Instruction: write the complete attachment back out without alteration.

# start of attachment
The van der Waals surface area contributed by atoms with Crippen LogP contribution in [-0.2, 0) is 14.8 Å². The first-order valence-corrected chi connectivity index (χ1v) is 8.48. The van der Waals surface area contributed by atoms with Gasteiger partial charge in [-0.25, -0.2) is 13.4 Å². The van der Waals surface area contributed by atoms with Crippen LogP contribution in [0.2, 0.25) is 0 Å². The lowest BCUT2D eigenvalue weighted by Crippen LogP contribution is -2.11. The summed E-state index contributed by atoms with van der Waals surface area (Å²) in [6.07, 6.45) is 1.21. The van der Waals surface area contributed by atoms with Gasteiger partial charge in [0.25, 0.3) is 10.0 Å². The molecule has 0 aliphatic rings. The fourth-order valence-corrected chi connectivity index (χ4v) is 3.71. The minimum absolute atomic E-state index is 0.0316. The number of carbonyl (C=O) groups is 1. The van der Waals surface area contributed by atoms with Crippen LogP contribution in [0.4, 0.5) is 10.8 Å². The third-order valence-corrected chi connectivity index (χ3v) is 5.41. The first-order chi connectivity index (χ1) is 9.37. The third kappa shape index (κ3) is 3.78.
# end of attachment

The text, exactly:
The van der Waals surface area contributed by atoms with Crippen LogP contribution in [-0.2, 0) is 14.8 Å². The first-order valence-corrected chi connectivity index (χ1v) is 8.48. The van der Waals surface area contributed by atoms with Gasteiger partial charge in [-0.25, -0.2) is 13.4 Å². The van der Waals surface area contributed by atoms with Crippen LogP contribution in [0.2, 0.25) is 0 Å². The lowest BCUT2D eigenvalue weighted by Crippen LogP contribution is -2.11. The summed E-state index contributed by atoms with van der Waals surface area (Å²) in [6.07, 6.45) is 1.21. The van der Waals surface area contributed by atoms with Gasteiger partial charge in [0.25, 0.3) is 10.0 Å². The molecule has 0 aliphatic rings. The fourth-order valence-corrected chi connectivity index (χ4v) is 3.71. The minimum absolute atomic E-state index is 0.0316. The number of carbonyl (C=O) groups is 1. The van der Waals surface area contributed by atoms with Crippen LogP contribution in [0.4, 0.5) is 10.8 Å². The third-order valence-corrected chi connectivity index (χ3v) is 5.41. The first-order chi connectivity index (χ1) is 9.37. The third kappa shape index (κ3) is 3.78.